Optic neuritis is a disease for which a precise etiology or pathogenesis is frequently unknown. No specific treatment, accordingly, has received universal acceptance. Nonspecific remedies such as vasodilators, typhoid H antigen, and, more recently, steroids, have all been employed therapeutically.
This paper represents an effort to assess the relative merits of the various therapeutic agents heretofore employed in the treatment of acute optic neuritis of unknown etiology and in optic neuritis associated with multiple sclerosis in the hope that such information may serve as a guide to better treatment, or possibly suggest fruitful avenues for future research.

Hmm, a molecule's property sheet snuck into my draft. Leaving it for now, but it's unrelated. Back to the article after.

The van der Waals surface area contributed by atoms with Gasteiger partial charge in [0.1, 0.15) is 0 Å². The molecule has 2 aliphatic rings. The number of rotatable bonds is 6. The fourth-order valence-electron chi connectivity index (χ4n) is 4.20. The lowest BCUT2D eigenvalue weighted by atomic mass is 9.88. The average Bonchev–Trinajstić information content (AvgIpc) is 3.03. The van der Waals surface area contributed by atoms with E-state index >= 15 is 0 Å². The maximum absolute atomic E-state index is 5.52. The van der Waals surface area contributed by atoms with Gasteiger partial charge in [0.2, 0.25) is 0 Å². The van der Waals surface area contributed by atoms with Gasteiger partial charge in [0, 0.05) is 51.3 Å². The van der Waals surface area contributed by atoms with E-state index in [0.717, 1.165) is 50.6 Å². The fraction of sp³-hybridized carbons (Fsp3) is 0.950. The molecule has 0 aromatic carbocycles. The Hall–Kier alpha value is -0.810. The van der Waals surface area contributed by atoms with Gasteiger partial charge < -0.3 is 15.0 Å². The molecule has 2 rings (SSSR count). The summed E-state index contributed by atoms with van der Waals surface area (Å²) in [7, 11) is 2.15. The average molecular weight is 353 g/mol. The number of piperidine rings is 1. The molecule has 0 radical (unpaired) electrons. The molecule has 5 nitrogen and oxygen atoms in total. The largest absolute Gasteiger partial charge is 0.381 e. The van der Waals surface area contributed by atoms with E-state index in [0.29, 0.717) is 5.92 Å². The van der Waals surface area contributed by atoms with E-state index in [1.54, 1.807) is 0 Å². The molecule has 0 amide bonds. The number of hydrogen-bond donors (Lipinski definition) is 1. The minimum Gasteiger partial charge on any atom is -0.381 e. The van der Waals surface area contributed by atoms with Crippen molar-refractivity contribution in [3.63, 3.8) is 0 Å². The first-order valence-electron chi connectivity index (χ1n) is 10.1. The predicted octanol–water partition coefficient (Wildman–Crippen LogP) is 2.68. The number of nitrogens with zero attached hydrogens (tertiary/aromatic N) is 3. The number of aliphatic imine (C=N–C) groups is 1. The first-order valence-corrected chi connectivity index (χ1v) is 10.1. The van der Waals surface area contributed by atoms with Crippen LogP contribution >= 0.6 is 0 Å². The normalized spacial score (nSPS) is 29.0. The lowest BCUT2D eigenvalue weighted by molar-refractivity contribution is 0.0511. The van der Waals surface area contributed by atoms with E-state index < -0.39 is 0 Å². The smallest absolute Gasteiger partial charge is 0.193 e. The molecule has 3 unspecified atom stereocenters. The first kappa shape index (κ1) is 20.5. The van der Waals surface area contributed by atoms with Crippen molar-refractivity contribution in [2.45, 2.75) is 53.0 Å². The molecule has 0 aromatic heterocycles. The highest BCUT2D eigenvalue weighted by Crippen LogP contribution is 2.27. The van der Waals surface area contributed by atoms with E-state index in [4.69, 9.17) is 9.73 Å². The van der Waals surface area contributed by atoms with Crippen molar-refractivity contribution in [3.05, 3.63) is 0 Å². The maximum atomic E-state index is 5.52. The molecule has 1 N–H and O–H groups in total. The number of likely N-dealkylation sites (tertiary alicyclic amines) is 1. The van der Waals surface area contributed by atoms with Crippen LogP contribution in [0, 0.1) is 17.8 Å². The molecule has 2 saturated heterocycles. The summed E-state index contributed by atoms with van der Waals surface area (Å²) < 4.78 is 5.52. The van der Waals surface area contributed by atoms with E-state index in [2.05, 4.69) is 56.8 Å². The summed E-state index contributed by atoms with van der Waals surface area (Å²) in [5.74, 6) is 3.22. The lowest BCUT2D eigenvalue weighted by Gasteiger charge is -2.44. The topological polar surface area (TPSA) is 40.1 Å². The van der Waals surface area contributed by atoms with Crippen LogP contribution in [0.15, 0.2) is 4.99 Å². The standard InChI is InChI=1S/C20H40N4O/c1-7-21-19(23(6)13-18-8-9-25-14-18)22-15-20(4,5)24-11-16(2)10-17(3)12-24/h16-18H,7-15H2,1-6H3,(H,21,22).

The recent literature includes case reports indicating success or failure of treatment with these various agents.1-3 In 1952 Carroll4 reported on 240 cases of optic neuritis, concluding that no therapeutic agent proved itself superior. Although clinical publications far outnumbered basic scientific contributions in the treatment of optic neuritis, two experimental reports
GILES CL, ISAACSON JD. The Treatment of Acute Optic Neuritis: An Analysis of Eighty Cases. Arch Ophthalmol. 1961;66(2):176–179. doi:10.1001/archopht.1961.00960010178006
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